The James C. Floyd Award is an annual award that recognizes an individual or team that has made an exceptional contribution to Canada’s aerospace industry.
AWARD OBJECTIVES AND REQUIREMENTS
The James C. Floyd Award acknowledges individuals or a team that has made an outstanding contribution to the Canadian aerospace industry. This contribution may be a technological, political, entrepreneurial, research-based, policy-based or student accomplishment, of which the significance and impact warrants an exceptional level of recognition.
Any individual or team from an AIAC member company, Canadian university, college or research institution, or government department may be nominated for this award. Nominees of all ages and experience levels — including students and individuals that have recently entered the workforce — will be considered.
Nominees must demonstrate at least one of the following achievements:
- The successful completion of a program or research project that has had a significant, positive impact on the Canadian aerospace industry within the last five years
- An outstanding act, effort, contribution or demonstration of service to the Canadian aerospace industry that has occurred within the last five years
Additional factors that may be considered include the nominee’s initiative, perseverance, creative problem-solving skills, contribution to the public perception of the industry at home and abroad, creation of partnerships, involvement in the broader aerospace community, and the nominee’s people management and leadership abilities.
Applications for the James C. Floyd Award must be received by October 11, 2019 and must include:
- A completed Nomination Form
- A minimum of two letters of support, in either official language, from an employee of an AIAC member company, Canadian university, college or research institution. These letters should not exceed one page in length and should reinforce or expand upon the summary of achievement. The letters should be submitted with the rest of the nomination documentation.
- A comprehensive narrative (between 500 and 2,000 words) in either official language, describing in non-technical terms the nature of the achievement and the extent of its benefit, significance and effects. This narrative should focus on those attributes of the nominee that were especially instrumental in contributing to the successful outcome of the activity/achievement in question.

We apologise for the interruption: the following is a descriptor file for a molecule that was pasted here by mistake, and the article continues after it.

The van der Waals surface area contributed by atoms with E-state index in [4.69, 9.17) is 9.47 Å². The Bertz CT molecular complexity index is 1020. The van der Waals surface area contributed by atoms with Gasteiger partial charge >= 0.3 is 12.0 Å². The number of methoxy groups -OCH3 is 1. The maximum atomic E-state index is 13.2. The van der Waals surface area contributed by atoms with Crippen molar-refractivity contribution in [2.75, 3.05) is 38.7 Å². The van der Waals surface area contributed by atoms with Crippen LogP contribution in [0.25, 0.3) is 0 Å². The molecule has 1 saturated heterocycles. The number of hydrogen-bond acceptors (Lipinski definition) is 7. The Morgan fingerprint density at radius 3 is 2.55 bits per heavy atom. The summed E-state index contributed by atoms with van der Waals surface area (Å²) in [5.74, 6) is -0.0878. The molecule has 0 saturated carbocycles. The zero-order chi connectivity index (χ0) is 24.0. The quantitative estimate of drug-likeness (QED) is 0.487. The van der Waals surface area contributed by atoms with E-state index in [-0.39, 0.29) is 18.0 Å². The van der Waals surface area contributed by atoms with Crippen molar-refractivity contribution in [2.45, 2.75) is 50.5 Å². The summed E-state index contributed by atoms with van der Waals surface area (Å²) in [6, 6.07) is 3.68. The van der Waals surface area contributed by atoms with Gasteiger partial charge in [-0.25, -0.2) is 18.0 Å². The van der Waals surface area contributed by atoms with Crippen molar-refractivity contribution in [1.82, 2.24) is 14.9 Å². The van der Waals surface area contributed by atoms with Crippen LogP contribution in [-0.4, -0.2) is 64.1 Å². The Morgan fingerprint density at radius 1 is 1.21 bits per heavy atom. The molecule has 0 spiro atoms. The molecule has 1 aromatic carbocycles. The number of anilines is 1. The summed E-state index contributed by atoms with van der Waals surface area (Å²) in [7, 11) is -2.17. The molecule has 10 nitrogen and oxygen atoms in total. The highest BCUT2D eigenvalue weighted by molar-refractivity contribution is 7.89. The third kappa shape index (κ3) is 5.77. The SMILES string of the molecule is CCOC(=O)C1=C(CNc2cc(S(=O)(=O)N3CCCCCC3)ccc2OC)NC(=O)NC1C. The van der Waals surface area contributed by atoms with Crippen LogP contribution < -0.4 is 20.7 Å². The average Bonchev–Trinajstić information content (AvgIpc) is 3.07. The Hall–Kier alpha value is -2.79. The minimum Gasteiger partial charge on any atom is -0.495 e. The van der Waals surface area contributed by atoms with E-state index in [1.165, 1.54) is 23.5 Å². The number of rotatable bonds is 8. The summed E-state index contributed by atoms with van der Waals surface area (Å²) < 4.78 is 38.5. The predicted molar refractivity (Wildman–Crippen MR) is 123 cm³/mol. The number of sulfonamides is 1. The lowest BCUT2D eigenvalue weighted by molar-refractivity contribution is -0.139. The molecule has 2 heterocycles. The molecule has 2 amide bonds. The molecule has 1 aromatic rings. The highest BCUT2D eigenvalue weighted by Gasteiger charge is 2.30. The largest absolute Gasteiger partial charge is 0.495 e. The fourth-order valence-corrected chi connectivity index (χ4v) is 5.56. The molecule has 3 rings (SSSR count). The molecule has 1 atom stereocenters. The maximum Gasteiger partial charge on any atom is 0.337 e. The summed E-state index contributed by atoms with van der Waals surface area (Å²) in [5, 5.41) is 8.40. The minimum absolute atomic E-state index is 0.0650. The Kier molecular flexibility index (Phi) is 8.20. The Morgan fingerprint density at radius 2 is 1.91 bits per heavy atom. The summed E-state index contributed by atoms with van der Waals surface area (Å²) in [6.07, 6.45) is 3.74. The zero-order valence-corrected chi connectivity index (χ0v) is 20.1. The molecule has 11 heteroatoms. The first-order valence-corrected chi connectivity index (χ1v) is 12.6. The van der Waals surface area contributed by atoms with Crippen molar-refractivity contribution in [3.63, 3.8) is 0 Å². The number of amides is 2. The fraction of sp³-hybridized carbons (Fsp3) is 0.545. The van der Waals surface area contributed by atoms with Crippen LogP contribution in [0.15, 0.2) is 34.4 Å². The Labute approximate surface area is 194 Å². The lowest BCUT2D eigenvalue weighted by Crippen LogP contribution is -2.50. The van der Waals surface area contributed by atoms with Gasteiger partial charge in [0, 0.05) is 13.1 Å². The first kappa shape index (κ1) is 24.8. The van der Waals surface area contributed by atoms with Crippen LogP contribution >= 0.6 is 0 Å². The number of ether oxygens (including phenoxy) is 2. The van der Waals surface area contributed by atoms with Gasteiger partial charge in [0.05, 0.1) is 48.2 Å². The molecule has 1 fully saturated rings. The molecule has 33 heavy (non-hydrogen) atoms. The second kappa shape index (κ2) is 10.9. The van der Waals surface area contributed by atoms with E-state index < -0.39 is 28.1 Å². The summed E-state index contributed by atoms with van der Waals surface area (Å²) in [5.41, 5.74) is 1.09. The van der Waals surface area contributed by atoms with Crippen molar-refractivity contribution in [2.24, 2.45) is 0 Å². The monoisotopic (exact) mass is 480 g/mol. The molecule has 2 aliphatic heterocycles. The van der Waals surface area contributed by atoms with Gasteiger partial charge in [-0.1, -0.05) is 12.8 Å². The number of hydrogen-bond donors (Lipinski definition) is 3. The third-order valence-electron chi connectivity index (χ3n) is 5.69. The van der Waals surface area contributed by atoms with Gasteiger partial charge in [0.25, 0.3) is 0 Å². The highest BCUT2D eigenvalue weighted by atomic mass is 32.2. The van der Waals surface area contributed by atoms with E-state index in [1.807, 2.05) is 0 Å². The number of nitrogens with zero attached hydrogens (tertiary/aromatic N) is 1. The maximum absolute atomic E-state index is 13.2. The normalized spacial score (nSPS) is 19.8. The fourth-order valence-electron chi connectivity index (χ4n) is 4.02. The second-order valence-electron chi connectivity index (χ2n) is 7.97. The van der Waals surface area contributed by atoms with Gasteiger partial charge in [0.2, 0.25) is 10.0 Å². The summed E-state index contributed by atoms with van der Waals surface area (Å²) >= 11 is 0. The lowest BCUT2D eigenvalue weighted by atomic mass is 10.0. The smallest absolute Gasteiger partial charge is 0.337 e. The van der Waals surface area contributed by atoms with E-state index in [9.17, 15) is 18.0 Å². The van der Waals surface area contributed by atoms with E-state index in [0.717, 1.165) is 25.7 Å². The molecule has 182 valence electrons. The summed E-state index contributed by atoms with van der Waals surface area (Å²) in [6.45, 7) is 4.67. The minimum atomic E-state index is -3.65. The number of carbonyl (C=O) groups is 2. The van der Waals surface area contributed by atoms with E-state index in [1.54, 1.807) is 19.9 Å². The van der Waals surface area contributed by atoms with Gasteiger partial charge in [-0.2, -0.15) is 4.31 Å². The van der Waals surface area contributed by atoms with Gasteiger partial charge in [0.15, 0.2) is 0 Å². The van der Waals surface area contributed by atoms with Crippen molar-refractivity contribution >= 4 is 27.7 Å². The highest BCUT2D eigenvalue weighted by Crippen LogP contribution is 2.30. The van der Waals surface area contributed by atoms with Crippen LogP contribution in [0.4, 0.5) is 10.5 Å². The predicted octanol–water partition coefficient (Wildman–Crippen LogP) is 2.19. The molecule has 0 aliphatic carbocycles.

The James C. Floyd Award is presented annually at the Annual Aerospace Dinner, which takes place during the Canadian Aerospace Summit. This event gathers attendees from all segments of the Canadian aerospace industry, other leading aerospace nations, various levels of government, the financial and investment community, and international and trade press.
This year’s Dinner will take place on Tuesday, November 12, 2019 in Ottawa, Ontario.
- Wagdi Habashi (2010)
- Maurice Guitton (2011)
- Hany Moustapha (2012)
- Marinvent Corporation (2013)
- Ronald Holdway and Dave Caddey (2014)
- The Canadian Trade Commissioner Service (2015)
- Rob Dewar and the CSeries Aircraft Program Team (2016)
- Benoit Beaudoin and the Pratt & Whitney Canada Operations Team (2017)
- Viking Air Ltd. (2018)
JAMES C. FLOYD’S LEGACY
James C. Floyd is one of the great figures in Canada’s aviation history. As chief designer for Avro Canada, Mr. Floyd played a central role in the development of some of the greatest planes ever produced in Canada, including the C-102 Jetliner, the CF-100 fighter and the Avro Arrow. Members of his design and engineering team later played key roles in America’s Apollo project to put a man on the Moon.
After the cancellation of the Avro Arrow project, Mr. Floyd established his own international aviation consulting company and made contributions to a number of state-of-the-art projects around the world.
In 1950, Mr. Floyd became the first non-American recipient of the Wright Bros. Medal for his work on jet transport technology, specifically the design of the Avro Canada Jetliner, the world’s first regional jet passenger aircraft. He was consultant to the British Ministry of Technology on the Concorde project from 1965 to 1972.
Mr. Floyd was inducted into Canada’s Aviation Hall of Fame in 1993.